I was born in Utrecht in the Netherlands in 1981. I hold BA degrees in Dutch and European Studies (2005) and an MA degree in history (2007), all from the University of Amsterdam. During the academic year 2003/2004 I studied at the University of Florence. In 2012 I received my doctoral degree at the University of Amsterdam, with a dissertation on the political culture of the legislative assemblies of the Batavian Republic (the revolutionary successor to the United Provinces) at the end of the 18th century. Before joining the University of Padova, I’ve held teaching and research positions in Amsterdam, Nijmegen, Groningen, and Leiden, as well as visiting fellowships in Istanbul and Rome. I have a broad interest in political, cultural, social, and intellectual history, but my expertise lies primarily in the history of the Netherlands (17th-19th centuries). I have published on topics as diverse as travel writing, constitutionalism, office-holding, stoicism, portraiture, and petitioning. Much of my previous work ultimately deals, as does my current project, with political and/or artistic representation. I serve on the editorial board of the Open Access journal Early Modern Low Countries.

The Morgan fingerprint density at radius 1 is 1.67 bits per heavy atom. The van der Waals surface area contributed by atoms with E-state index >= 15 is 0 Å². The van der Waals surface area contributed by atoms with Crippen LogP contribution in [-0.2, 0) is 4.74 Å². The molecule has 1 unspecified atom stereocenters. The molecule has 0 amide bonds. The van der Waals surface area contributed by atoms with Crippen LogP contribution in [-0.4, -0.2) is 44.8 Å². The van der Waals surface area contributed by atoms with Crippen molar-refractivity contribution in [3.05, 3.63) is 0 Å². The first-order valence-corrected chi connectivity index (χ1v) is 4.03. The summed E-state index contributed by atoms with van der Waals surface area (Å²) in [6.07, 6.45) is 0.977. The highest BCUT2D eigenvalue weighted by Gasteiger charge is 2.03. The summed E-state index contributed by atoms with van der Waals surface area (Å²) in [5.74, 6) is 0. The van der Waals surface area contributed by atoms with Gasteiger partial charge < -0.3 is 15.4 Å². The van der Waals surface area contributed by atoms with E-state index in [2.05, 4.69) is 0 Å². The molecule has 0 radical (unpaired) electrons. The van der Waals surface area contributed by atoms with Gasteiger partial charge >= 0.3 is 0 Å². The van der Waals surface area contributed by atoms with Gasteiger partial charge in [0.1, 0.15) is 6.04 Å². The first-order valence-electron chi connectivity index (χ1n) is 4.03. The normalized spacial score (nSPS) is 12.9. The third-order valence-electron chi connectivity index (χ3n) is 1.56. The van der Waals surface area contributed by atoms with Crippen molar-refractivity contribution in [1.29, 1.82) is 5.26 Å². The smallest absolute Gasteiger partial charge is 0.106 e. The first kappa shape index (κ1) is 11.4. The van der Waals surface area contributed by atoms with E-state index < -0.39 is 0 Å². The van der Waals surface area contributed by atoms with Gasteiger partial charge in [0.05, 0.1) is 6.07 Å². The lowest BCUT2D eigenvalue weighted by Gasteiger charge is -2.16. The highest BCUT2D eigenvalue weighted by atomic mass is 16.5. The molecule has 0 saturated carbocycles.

“You Can Leave Your Hat On: Men's Portraits, Power, and Political Identity in the Seventeenth-Century Dutch Republic”, The Seventeenth Century
( accepted )
Book review of Joaquim Albareda and Manuel Herrero Sánchez (eds.) Political Representation in the Ancien Régime (Abingdon: Routledge, 2019); and Mario Damen, Jelle Haemers and Alastair J. Mann (eds.) Political Representation: Communities, Ideasand Institutions in Europe (c.1200–c.1600) (Leiden: Brill, 2018), European History Quarterly vol 49, no. 3, 491-94
( 2019 )